American exceptionalism, the belief that America is the best, is such a part of our lives that it goes unnoticed. Once aware of it, however, you hear it shaping the views of liberals and conservatives alike, from leaders in Washington, DC., to commentators in the Lompoc Record.
For example, an English Language student once corrected me for using “America” and “Americans” to refer to the US and US citizens only. Being from Latin America, she was as American as I. Though polite, she clearly resented my self-absorbed disregard of her equal existence on this continent.
One danger of US exceptionalism is that it blinds us to reality. Just as an arrogant individual, who cannot acknowledge his mistakes, will repeat them, so it is with countries. Neocons refuse to admit Vietnam was a mistake so now we’re in Iraq. The quotes from military commanders about “liberation” and “staying the course”, the torture, even the Fallujah atrocities, are all replays of the British disaster there in 1920.
Another danger in believing your country is superior is that it leads to unquestioning, religious patriotism, which is easily manipulated by government propaganda, as we have seen since 9-11. It can lead citizens into self-destructive behaviors, such as a “crusade” (Bush’s word) in the Middle East, or the “Patriot” Acts.
It can lead to a view that US corporations have a right to other people’s resources.
The worst result of US exceptionalism is a rejection of news that doesn‘t fit that world view, making one blind to obvious hypocrisy. Here are some examples:
This administration talks of protecting our liberty while they ram through the Patriot Acts that allow military spying on us and take away our right to challenge our arrest in court or even know the charge. The false claim that Iraq has WMDs is sufficient to bomb it into the Stone Age and invade, never mind that we have 18,500 nuclear warheads and are radiating the Middle East forever with “depleted” uranium dust.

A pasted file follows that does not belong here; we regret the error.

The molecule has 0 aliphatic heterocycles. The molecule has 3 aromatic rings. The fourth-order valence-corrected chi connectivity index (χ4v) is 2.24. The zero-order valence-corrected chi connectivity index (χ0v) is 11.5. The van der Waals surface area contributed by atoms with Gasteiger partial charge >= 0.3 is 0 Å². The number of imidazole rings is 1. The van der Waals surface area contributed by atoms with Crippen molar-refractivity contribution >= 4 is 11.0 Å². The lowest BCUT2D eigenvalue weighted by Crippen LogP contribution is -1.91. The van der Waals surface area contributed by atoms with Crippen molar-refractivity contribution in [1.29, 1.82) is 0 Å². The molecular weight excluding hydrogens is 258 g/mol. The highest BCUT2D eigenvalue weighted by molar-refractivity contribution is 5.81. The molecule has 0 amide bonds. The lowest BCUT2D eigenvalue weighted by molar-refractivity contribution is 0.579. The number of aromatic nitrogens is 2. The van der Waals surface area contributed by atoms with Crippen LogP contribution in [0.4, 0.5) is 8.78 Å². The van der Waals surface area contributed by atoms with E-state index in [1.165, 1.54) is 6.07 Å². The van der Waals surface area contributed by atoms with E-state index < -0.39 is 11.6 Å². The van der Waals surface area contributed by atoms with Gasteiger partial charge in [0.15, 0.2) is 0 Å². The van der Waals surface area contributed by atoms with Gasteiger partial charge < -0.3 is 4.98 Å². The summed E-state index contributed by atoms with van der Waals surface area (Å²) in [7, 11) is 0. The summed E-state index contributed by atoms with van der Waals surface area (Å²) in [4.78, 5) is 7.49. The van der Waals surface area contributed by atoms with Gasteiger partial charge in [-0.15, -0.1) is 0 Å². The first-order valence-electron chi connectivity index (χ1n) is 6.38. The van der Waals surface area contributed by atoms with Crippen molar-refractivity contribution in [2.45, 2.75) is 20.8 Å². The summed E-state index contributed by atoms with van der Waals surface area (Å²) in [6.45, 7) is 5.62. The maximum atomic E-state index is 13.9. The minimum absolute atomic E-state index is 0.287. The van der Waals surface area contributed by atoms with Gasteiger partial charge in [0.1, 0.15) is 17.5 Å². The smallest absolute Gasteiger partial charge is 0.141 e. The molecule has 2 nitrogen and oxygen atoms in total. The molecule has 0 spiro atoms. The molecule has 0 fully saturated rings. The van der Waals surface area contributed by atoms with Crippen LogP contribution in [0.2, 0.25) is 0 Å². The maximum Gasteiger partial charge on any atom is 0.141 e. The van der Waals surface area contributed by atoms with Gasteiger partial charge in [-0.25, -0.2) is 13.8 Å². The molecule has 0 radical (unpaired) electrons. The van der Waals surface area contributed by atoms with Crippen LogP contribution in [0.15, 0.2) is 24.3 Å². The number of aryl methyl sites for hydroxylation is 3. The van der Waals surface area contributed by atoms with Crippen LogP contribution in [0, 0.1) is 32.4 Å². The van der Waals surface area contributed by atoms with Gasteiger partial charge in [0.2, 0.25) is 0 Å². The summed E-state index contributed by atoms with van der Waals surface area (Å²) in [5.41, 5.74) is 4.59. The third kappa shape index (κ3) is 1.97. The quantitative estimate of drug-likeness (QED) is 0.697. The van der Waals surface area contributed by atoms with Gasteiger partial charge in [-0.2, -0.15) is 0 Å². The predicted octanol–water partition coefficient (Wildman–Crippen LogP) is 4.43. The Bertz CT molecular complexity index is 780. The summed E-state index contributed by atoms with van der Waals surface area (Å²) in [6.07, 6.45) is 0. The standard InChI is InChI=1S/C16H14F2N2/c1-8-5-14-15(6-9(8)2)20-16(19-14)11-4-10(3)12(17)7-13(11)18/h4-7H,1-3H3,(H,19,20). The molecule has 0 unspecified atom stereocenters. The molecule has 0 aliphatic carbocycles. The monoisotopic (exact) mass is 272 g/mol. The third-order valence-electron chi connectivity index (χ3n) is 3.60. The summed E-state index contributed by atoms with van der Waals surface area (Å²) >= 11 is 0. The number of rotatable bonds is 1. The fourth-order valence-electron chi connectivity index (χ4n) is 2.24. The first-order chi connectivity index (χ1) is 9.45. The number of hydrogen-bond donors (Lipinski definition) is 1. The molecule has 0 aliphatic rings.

Bush professes we stand for justice at the same time his goons are secretly whisking hundreds of people to old Soviet prisons, or other secret locations to be tortured; not to mention jamming bloody, oversized feeding tubes, unwashed from one prisoner to another, repeatedly down the noses of hunger strikers who have been abused for 4 years without charge at Guantanamo.
Is the US exceptional in supporting democracy? It’s helpful to realize we were founded and expanded West on a policy of Indian genocide. States, including California, with federal funding, offered bounties for Indian scalps. As we expanded into Latin America and the Pacific, the Filipinos lost 200,000 lives struggling for independence, and other national movements were repeatedly, violently suppressed.
After WWII the CIA became more important. Read their own documents on installing the Shah of Iran, or Pinochett in Chile, or how Saddam was a CIA asset for years and how we supplied him with weapons and long lists of people to exterminate.
A UN investigation found Reagan-assisted death squads responsible for 90% of the atrocities in El Salvador’s civil war. This was true throughout Latin America. Today, Rumsfeld and Cheney have adopted the “Salvador Option” in Iraq where death squads are rampant and well funded.
How exceptional are we otherwise? We are ranked 68th in the world in literacy. We spend more than anyone on healthcare but we are 37th in performance. We were 8th for Civil/Political Liberties, before the “Patriot” Act. We rank 15th for the quality of our democratic institutions behind Mongolia and Poland. We are 7th in economic freedom behind Estonia, and that’s according to the right wing Heritage Foundation.
Our military spending is exceptional however, - larger than the next 14 countries combined - approximately the same as all other countries combined!
We could be #1 in all the good things but I guess it takes a really big military to “spread democracy.”
Lompoc Coalition for Peace and Justice